Is the Victory of School Choice Inevitable?
Victory is inevitable. That’s my biggest takeaway from Fordham’s new report on America’s best and worst cities for school choice.
This conclusion may strike some readers as premature, but while profiling the thirty cities included in the study, I was struck by how consistent the dominant narrative was across sites: School choice has grown rapidly in the past decade, and in most cities, that growth seems poised to continue indefinitely.
I don’t mean to advocate complacency or downplay the differences between cities (a central theme of the report). But from a national perspective, it’s increasingly clear that—despite the occasional legislative or judicial setback—school choice is winning and will continue to win. It’s easier to kill a bill than an idea, especially one that has grown into a movement because it works for kids.
Take caps on charter schools, for example: Of the thirty cities in our study, nineteen are located in states with some sort of cap; in some (such as Boston), this constitutes a needless and galling constraint on the growth of the sector. But ask yourself: How many charter caps have been lowered in the last ten years? (Answer: almost none) And how many have been raised? (At least fifteen.) Which policy change do you think is more likely to occur in Boston in the coming years?
Or consider private school choice mechanisms like voucher and tax credit scholarship programs: Despite the positive impacts of these programs, only eleven of our thirty cities are located in states where they are legal. And in every city besides Milwaukee, the number of students served is small, thanks to strict enrollment caps and eligibility requirements. But how many of these programs have been abolished, once created? And what changes would you predict based on the length of their waiting lists?
Finally, look at the politics of public choice mechanisms, such as the massive open enrollment programs that have been established in New York, San Francisco, and Washington, D.C. Like charters and vouchers, these programs have their critics. But could they ever be reversed? Impossible. Once granted, the right to choose a school for your child is not easily revoked.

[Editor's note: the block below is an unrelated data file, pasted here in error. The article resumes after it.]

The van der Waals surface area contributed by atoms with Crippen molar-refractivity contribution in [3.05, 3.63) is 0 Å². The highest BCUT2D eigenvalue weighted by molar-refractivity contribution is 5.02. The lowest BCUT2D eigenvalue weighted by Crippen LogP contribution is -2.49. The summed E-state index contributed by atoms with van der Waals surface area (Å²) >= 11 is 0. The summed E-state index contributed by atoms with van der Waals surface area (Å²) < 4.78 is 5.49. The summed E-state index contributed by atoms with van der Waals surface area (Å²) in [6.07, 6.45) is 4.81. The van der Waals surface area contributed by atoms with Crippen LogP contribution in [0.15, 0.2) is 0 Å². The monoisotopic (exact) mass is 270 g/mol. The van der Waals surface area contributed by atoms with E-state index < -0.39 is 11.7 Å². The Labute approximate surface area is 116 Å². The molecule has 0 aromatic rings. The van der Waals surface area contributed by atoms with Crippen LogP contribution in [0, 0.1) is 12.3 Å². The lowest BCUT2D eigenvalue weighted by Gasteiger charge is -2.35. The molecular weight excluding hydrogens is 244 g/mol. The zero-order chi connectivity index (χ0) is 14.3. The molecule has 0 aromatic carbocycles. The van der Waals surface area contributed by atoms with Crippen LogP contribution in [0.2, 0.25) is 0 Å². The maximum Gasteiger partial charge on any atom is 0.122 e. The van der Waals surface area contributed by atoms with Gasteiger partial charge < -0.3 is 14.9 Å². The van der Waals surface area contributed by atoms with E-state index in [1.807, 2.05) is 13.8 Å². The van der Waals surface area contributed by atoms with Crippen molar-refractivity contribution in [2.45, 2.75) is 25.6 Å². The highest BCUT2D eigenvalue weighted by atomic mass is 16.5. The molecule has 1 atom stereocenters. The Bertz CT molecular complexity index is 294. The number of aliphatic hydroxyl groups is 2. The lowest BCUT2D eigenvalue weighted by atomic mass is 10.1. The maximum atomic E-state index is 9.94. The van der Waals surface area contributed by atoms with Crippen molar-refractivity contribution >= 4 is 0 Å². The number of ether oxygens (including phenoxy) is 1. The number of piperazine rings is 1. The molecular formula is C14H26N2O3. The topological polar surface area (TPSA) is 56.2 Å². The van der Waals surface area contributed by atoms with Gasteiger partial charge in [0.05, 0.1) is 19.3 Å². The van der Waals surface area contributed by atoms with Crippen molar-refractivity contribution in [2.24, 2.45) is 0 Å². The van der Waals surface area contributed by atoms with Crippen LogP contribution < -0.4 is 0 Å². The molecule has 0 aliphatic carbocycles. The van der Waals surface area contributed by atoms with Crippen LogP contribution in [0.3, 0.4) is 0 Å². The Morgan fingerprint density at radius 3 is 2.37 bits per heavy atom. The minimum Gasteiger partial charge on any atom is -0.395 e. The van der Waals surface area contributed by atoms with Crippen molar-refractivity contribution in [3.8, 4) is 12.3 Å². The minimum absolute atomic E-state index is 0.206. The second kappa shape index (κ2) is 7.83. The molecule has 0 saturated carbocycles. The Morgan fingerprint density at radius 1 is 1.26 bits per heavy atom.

Given this one-sided history, it’s easy to understand why opponents of school choice are eager to deny it purchase in Washington State and prevent the virtuous cycle from taking hold there. That discouraging example notwithstanding, however, the arc of history suggests that the most important question facing supporters of school choice going forward is not how victory can be achieved, but what it should look like.
For me, this means confronting the weaknesses of the choice movement head-on rather than denying their existence. For example, the best evidence suggests that charter schools are now outperforming their district counterparts in most cities. But in Austin and Columbus, they perform no better than district schools, and in Jacksonville, they perform worse.
It also means confronting and discussing the potential downsides of choice as the movement continues to expand. For example, there’s good evidence that choice-based systems can lead to greater racial and socioeconomic isolation (likely as an unintended consequence of mild individual preferences), though the degree to which this occurs depends greatly on local context. Both the research on this issue and the issue itself are too complex to cover in a thousand words. But the impacts are likely far-reaching, and they ought to be discussed.